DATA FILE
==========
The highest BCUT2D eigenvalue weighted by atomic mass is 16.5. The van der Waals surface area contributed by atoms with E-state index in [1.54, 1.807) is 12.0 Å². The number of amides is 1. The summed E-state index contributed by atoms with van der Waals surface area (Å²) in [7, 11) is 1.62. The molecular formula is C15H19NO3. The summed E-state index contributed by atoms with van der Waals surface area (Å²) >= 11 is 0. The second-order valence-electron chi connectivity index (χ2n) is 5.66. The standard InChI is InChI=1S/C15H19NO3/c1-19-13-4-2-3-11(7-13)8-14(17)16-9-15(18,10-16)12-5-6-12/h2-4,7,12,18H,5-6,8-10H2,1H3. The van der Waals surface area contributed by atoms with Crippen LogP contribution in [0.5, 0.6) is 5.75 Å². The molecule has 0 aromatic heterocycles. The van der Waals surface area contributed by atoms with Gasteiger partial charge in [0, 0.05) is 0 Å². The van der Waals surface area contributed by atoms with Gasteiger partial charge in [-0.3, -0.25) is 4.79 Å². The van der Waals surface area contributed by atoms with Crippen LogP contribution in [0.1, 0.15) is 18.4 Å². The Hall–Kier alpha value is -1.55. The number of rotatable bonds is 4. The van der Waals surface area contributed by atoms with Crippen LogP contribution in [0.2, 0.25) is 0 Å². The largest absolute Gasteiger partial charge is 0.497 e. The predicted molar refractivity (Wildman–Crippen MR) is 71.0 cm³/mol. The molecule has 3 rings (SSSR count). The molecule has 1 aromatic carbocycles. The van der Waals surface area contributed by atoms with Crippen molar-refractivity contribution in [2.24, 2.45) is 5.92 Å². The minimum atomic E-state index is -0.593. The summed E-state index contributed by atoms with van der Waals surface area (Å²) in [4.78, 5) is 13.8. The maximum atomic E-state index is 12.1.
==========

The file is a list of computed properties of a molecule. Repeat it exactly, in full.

The highest BCUT2D eigenvalue weighted by atomic mass is 16.5. The van der Waals surface area contributed by atoms with E-state index in [1.54, 1.807) is 12.0 Å². The number of amides is 1. The summed E-state index contributed by atoms with van der Waals surface area (Å²) in [7, 11) is 1.62. The molecular formula is C15H19NO3. The summed E-state index contributed by atoms with van der Waals surface area (Å²) >= 11 is 0. The second-order valence-electron chi connectivity index (χ2n) is 5.66. The standard InChI is InChI=1S/C15H19NO3/c1-19-13-4-2-3-11(7-13)8-14(17)16-9-15(18,10-16)12-5-6-12/h2-4,7,12,18H,5-6,8-10H2,1H3. The van der Waals surface area contributed by atoms with Crippen LogP contribution in [0.5, 0.6) is 5.75 Å². The molecule has 0 aromatic heterocycles. The van der Waals surface area contributed by atoms with Gasteiger partial charge in [0, 0.05) is 0 Å². The van der Waals surface area contributed by atoms with Gasteiger partial charge in [-0.3, -0.25) is 4.79 Å². The van der Waals surface area contributed by atoms with Crippen LogP contribution in [0.1, 0.15) is 18.4 Å². The Hall–Kier alpha value is -1.55. The number of rotatable bonds is 4. The van der Waals surface area contributed by atoms with Crippen LogP contribution in [0.2, 0.25) is 0 Å². The largest absolute Gasteiger partial charge is 0.497 e. The predicted molar refractivity (Wildman–Crippen MR) is 71.0 cm³/mol. The molecule has 3 rings (SSSR count). The molecule has 1 aromatic carbocycles. The van der Waals surface area contributed by atoms with Crippen molar-refractivity contribution in [2.24, 2.45) is 5.92 Å². The minimum atomic E-state index is -0.593. The summed E-state index contributed by atoms with van der Waals surface area (Å²) in [4.78, 5) is 13.8. The maximum atomic E-state index is 12.1.